Water and lysozyme: Some results from the bending and stretching vibrational modes
Author(s)Mallamace, Francesco; Corsaro, Carmelo; Mallamace, Domenico; Vasi, Cirino; Cicero, Nicola; Stanley, H. Eugene; ... Show more Show less
MetadataShow full item record
The dynamic or glass transition in biomolecules is important to their functioning. Also essential is the transition between the protein native state and the unfolding process. To better understand these transitions, we use Fourier transform infrared spectroscopy to study the vibrational bending and stretching modes of hydrated lysozymes across a wide temperature range. We find that these transitions are triggered by the strong hydrogen bond coupling between the protein and hydration water. More precisely, we demonstrate that in both cases the water properties dominate the evolution of the system. We find that two characteristic temperatures are relevant: in the supercooled regime of confined water, the fragile-to-strong dynamic transition occurs at T[subscript L], and in the stable liquid phase, T* ≈ 315 ± 5 K characterizes the behavior of both isothermal compressibility K[subscript T] (T,P) and the coefficient of thermal expansion a[subscript P] (T,P).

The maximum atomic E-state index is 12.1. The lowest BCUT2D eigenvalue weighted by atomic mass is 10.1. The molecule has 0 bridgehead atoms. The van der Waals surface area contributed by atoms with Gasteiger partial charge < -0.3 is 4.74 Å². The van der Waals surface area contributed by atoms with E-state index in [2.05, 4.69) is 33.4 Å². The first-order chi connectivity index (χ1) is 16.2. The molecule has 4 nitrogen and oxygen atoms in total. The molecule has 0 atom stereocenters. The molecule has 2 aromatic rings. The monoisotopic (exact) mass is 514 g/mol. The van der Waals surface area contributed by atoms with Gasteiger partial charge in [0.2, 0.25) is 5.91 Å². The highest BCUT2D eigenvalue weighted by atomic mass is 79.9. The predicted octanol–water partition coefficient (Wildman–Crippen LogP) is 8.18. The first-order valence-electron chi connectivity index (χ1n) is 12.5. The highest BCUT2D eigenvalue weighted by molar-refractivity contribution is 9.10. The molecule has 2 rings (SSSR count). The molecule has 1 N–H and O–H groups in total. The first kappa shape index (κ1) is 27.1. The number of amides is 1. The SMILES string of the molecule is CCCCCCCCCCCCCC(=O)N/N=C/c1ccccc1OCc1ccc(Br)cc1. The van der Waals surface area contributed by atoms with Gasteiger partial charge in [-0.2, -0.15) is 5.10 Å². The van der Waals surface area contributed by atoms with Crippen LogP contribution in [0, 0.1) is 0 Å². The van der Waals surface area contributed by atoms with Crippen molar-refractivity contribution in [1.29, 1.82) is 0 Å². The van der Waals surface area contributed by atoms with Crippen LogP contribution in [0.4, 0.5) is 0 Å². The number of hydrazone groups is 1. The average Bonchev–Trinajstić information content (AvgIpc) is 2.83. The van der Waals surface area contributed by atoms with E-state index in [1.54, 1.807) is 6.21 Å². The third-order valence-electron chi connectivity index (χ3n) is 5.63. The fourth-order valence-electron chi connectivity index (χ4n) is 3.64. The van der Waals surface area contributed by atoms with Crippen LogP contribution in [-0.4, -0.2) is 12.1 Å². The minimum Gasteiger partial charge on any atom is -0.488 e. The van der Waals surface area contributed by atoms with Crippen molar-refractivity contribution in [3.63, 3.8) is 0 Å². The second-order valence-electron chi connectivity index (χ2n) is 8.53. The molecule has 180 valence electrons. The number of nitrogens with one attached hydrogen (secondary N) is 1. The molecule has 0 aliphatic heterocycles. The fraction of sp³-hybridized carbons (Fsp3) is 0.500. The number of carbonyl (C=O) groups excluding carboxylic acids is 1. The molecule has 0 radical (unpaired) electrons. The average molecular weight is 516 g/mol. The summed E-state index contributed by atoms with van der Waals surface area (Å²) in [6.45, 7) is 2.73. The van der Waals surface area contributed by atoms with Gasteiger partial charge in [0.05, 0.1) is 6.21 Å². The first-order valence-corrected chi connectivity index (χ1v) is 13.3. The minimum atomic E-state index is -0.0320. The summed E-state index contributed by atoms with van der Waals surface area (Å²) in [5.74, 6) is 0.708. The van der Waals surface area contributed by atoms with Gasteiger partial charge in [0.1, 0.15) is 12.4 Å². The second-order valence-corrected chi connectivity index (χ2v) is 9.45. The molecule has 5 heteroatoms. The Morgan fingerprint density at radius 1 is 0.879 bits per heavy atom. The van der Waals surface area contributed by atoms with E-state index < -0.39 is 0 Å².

DepartmentMassachusetts Institute of Technology. Department of Nuclear Science and Engineering
Frontiers of Physics
Higher Education Press
Mallamace, Francesco et al. “Water and Lysozyme: Some Results from the Bending and Stretching Vibrational Modes.” Frontiers of Physics 10.5 (2015): n. pag.
Author's final manuscript